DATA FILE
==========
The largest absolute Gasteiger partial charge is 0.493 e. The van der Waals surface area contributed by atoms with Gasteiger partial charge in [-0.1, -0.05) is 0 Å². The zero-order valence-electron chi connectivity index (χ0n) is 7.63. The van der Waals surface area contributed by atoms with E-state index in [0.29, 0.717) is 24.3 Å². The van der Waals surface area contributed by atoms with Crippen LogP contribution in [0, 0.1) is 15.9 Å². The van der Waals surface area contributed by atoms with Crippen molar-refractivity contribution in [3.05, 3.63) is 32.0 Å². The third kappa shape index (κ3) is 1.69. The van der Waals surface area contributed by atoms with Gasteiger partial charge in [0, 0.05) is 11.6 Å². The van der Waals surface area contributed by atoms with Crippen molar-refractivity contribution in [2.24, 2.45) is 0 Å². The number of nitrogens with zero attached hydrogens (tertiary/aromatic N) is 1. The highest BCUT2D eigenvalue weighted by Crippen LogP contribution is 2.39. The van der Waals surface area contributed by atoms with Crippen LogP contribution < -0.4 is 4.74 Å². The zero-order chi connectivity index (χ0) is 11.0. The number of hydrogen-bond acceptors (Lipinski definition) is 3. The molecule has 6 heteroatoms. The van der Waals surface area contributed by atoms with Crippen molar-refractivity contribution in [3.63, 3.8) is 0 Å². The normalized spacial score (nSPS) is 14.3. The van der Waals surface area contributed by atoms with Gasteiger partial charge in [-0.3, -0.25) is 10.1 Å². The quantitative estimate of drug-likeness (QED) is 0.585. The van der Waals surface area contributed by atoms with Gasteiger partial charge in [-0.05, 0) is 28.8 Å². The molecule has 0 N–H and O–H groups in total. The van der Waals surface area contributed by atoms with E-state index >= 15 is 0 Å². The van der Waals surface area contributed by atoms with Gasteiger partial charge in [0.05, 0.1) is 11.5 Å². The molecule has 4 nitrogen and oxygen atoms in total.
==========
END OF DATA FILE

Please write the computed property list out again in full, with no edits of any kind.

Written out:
The largest absolute Gasteiger partial charge is 0.493 e. The van der Waals surface area contributed by atoms with Gasteiger partial charge in [-0.1, -0.05) is 0 Å². The zero-order valence-electron chi connectivity index (χ0n) is 7.63. The van der Waals surface area contributed by atoms with E-state index in [0.29, 0.717) is 24.3 Å². The van der Waals surface area contributed by atoms with Crippen LogP contribution in [0, 0.1) is 15.9 Å². The van der Waals surface area contributed by atoms with Crippen molar-refractivity contribution in [3.05, 3.63) is 32.0 Å². The third kappa shape index (κ3) is 1.69. The van der Waals surface area contributed by atoms with Gasteiger partial charge in [0, 0.05) is 11.6 Å². The van der Waals surface area contributed by atoms with Crippen molar-refractivity contribution in [2.24, 2.45) is 0 Å². The number of nitrogens with zero attached hydrogens (tertiary/aromatic N) is 1. The highest BCUT2D eigenvalue weighted by Crippen LogP contribution is 2.39. The van der Waals surface area contributed by atoms with Crippen LogP contribution < -0.4 is 4.74 Å². The zero-order chi connectivity index (χ0) is 11.0. The number of hydrogen-bond acceptors (Lipinski definition) is 3. The molecule has 6 heteroatoms. The van der Waals surface area contributed by atoms with Crippen molar-refractivity contribution in [3.63, 3.8) is 0 Å². The normalized spacial score (nSPS) is 14.3. The van der Waals surface area contributed by atoms with Gasteiger partial charge in [-0.3, -0.25) is 10.1 Å². The quantitative estimate of drug-likeness (QED) is 0.585. The van der Waals surface area contributed by atoms with Gasteiger partial charge in [-0.05, 0) is 28.8 Å². The molecule has 0 N–H and O–H groups in total. The van der Waals surface area contributed by atoms with E-state index >= 15 is 0 Å². The van der Waals surface area contributed by atoms with Gasteiger partial charge in [0.05, 0.1) is 11.5 Å². The molecule has 4 nitrogen and oxygen atoms in total.